By Jessica Kelmon, Senior Editor
Amid the excitement and anticipation of heading back to school, there's a lot of family stress. Sleep-deprived teens, summertime screen habits, new-classroom butterflies, old-fashioned homework wars — it all comes to a head at precisely the same time of year when we adults all have just as many hours of work and rush-hour traffic to wade through.
In our Google+ Hangouts about raising kids with #emotionalsmarts, we bring together two experts to share their intel. The goal is real, smart advice parents can actually use. Since school is starting, we asked two family happiness experts — Christine Carter and Bruce Feiler — how to handle this tough transition time. Here are their surprisingly cool tips.
Tip #1: Make morning tasks as routine as possible. That way, neither you nor your kids have to think about every step.
Here’s how: Have your kids create lists of what they need to do each morning. Sociologist and happiness expert Christine Carter says her four kids, ages 11-14, use the 30/30 app each morning to manage their routines.
Tip #2: High-functioning families do three things, says author of The Secrets of Happy Families Bruce Feiler: they adapt, they talk, and they play together. Take time to talk about what’s not working about your family routine, then brainstorm a couple of simple ways to fix it.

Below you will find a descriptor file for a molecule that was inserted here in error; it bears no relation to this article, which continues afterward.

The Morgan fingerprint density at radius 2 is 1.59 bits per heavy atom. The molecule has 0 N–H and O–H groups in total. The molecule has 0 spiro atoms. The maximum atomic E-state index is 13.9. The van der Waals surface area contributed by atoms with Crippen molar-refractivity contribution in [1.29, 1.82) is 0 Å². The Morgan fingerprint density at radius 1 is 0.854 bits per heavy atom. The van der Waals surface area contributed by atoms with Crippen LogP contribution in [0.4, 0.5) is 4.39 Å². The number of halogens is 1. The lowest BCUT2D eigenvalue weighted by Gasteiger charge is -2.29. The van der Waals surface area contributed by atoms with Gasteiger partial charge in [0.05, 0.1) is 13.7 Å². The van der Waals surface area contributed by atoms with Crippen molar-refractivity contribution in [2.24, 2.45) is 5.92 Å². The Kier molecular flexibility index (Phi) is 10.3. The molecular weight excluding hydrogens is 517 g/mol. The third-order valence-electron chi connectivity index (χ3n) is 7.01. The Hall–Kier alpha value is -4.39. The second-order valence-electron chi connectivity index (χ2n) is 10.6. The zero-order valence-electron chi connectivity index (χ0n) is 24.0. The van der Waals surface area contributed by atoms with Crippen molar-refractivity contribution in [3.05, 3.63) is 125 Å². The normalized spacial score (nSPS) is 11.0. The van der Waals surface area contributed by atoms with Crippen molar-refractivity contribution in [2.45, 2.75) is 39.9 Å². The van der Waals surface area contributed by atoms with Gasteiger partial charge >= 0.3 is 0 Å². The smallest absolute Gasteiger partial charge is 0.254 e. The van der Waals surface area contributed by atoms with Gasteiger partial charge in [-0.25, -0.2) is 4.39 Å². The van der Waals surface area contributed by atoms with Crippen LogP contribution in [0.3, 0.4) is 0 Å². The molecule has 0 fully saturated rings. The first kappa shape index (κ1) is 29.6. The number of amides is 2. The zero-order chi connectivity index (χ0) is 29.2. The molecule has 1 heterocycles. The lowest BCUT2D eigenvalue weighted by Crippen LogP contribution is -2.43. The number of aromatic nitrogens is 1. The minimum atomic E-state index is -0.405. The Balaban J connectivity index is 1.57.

Here’s how: Make the kids come up with the solutions. Feiler’s family holds weekly meetings to discuss what’s not working and what they want to change. The biggest mistake? When the parents try to impose a master plan without the kids' input.
Tip #3: Instead of boosting your kids’ self-esteem, teach self-compassion, says Carter.
Here’s how: When children are feeling bad, don’t jump in to cheer them up. Example: instead of telling a child who has called herself dumb that she is smart, say: “It sounds like you’re feeling insecure about…” By validating your child’s feelings and explaining that their feelings are normal, you teach the beginnings of self-compassion.
Tip #4: You're the parent — don't let the clock steal your job.
Here’s how: When it comes to morning, homework, and bedtime routines, it's easy to let the clock take over: “We have five minutes – scramble!” “Molly gets to stay up until 10 pm.” Instead, remember that you're the parent. You decide what needs doing and when. (Psst… see next tip about enforcing bedtime.)
Tip #5: Sleep matters for health, happiness, and the ability to learn, says Carter. Sleep trumps school work. Every time.
Here’s how: Explain the science of sleep: sleep-deprived people can’t learn as well, and kids who get enough sleep do better in school in the long run. Carter says her four kids get between 9½ and 10½ hours — the amount tweens and young teens need — a night.
Tip #6: Go for "small wins," says Feiler. The myth is that it's just too much — and parents should just give up.
Here’s how: Instead of tackling seven issues at once, Feiler recommends picking one. (And, adds Carter, make it the easiest one!) Fix the problem slowly over time. Then pick another. Small wins spell success.
What are your secrets for keeping your family's back-to-school season happy?
Here's to a happy, stress-free back-to-school season for you and your family.Follow @JessicaKelmon